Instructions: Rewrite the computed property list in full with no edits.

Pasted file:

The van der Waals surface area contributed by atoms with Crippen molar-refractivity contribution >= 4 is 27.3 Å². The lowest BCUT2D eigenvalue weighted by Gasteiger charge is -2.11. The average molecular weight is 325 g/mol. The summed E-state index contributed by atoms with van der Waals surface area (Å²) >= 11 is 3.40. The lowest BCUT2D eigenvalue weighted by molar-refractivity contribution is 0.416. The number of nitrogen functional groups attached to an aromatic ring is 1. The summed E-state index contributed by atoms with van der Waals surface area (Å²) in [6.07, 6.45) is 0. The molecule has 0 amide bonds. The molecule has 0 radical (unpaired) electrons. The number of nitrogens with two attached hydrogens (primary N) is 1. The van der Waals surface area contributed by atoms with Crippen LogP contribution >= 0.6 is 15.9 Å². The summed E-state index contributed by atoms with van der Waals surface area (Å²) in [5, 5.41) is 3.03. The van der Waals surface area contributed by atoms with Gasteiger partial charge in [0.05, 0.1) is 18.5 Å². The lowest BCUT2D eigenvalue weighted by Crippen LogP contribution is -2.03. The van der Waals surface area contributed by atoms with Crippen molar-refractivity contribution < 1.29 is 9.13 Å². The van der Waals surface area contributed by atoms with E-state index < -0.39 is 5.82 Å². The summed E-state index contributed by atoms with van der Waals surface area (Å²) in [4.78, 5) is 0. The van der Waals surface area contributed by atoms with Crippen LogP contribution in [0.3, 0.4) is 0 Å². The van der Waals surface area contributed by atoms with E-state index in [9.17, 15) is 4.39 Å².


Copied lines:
The van der Waals surface area contributed by atoms with Crippen molar-refractivity contribution >= 4 is 27.3 Å². The lowest BCUT2D eigenvalue weighted by Gasteiger charge is -2.11. The average molecular weight is 325 g/mol. The summed E-state index contributed by atoms with van der Waals surface area (Å²) >= 11 is 3.40. The lowest BCUT2D eigenvalue weighted by molar-refractivity contribution is 0.416. The number of nitrogen functional groups attached to an aromatic ring is 1. The summed E-state index contributed by atoms with van der Waals surface area (Å²) in [6.07, 6.45) is 0. The molecule has 0 amide bonds. The molecule has 0 radical (unpaired) electrons. The number of nitrogens with two attached hydrogens (primary N) is 1. The van der Waals surface area contributed by atoms with Crippen LogP contribution >= 0.6 is 15.9 Å². The summed E-state index contributed by atoms with van der Waals surface area (Å²) in [5, 5.41) is 3.03. The van der Waals surface area contributed by atoms with Gasteiger partial charge in [0.05, 0.1) is 18.5 Å². The lowest BCUT2D eigenvalue weighted by Crippen LogP contribution is -2.03. The van der Waals surface area contributed by atoms with Crippen molar-refractivity contribution < 1.29 is 9.13 Å². The van der Waals surface area contributed by atoms with E-state index < -0.39 is 5.82 Å². The summed E-state index contributed by atoms with van der Waals surface area (Å²) in [4.78, 5) is 0. The van der Waals surface area contributed by atoms with Crippen LogP contribution in [0.3, 0.4) is 0 Å². The van der Waals surface area contributed by atoms with E-state index in [9.17, 15) is 4.39 Å².